Suburban scene

The backs of houses
Nikon F2A, 50mm f/2 AI Nikkor
Ilford FP4 Plus
LegacyPro L110, Dilution B
2020

In this neighborhood I live in, it’s remarkable to me how many backs of houses I see as I walk on its streets.

A wide main road makes a semi-circle through the neighborhood and all of the sub-neighborhoods branch off it. Because of the curved, cul-de-sac nature of the sub-neighborhoods’ streets, the backs of many houses face the main road. A fence and some trees make a thin attempt to block the view, but they don’t really work.

The pipelines and high-voltage electrical transmission lines that cut through create gaps between houses, making the backs of many houses more visible. Also, the backs of all of the corner houses are visible just by their nature. Finally, some houses back up to a retention pond, and for whatever reason roads pass right by a lot of them here.

Moreover, it’s against the rules here to build a privacy fence. Three feet is all the taller a fence can be.

The upstart is that a private back yard is hard to come by here.

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Film Photography

single frame: The backs of houses

Why you see the backs of so many houses in my neighborhood.

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8 thoughts on “single frame: The backs of houses

    • It’s a rule of our homeowner’s association, and you agree to abide by their rules when you buy into the neighborhood. I’m sure someone somewhere thinks they harm resale value.

  1. Somewhere along the way we changed from a place where houses faced main roads to a place where houses turned their backs on main roads. And from a place where neighborhood streets were on a grid (with alleys out back) to a land of cul de sacs.

  2. Andy Umbo says:

    I know in Milwaukee you have to have a “variance” to build any fence, and the city comes out and makes sure it doesn’t cut out “line of sight” for auto traffic; one reason my parents could never have a fence on their corner house near the alley.

    When I lived in Indy, I was always interested in the different types of houses in the same neighborhoods based on historic expansion. When I lived in Pike, I used to take a road called Shanghai Road (why, who knows?), to jump between Lafayette and 71st street. There were weird ‘not-kept-up’ farmhouses from the 20’s, intermixed with 50’s looking ranch homes, some facing Shanghai, some facing Lafayette, mixed in with modern houses, mixed in with ‘one-off’ contractor projects for little cul-de-sacs with 5 houses on them, ending up in modern commercial construction for the Social Security Admin., as well as a call center for Lowe’s . A very weird road.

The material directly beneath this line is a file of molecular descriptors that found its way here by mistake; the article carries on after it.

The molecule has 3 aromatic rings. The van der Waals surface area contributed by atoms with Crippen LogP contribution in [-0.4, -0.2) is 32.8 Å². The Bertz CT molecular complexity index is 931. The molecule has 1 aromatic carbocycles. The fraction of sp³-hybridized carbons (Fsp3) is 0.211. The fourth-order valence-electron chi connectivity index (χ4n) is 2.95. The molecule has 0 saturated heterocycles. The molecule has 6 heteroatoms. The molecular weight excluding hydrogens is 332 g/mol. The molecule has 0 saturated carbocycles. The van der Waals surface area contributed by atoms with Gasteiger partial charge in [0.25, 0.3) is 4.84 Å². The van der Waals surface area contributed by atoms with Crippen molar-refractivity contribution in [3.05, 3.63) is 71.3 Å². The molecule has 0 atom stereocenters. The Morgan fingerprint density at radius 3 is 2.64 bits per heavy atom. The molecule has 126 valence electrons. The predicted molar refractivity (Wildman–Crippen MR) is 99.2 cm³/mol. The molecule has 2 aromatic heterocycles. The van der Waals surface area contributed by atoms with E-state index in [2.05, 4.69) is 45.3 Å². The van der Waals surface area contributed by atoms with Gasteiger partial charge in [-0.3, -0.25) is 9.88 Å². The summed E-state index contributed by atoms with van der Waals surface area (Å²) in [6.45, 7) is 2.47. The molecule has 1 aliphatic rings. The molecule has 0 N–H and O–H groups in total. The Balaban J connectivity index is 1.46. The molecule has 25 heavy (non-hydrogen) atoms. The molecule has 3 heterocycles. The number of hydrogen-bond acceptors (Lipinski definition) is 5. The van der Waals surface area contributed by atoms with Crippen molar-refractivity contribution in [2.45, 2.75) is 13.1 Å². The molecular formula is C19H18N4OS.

• I know Shanghai Road! I worked in Intech Park briefly a long time ago and lived near Kessler/Michigan, and the best way to get there was 56th to Laf. to Shanghai and in the back way.

      Pike was one of the last townships to develop, which helps explain its hodgepodge nature. When I moved here in 1994 there was still a lot of farmland in Pike.

  3. tbm3fan says:

    When we lived in Bogota, NJ between 1958-62 I kind of remember a chain link fence and hedges in the backyard. In Catonsville, MD it was all chain link fences between everyone’s back yard which made sense. Our new German Shephard dog would be all over the neighborhood if not for the fence and you know how some are about seeing a loose German Shepard.

    Now, in California, everyone has backyard fences that are either wood or block unless you have a large wooded, or desert, property so it wouldn’t matter. Now the only places here where I don’t seem fences is condominium/townhome developments that have homeowner association rules.

    • In my last neighborhood most people had back-yard fences. Most were 3-foot chain link, some were homemade out of chicken wire, and some were privacy. We had no HOA to govern it.

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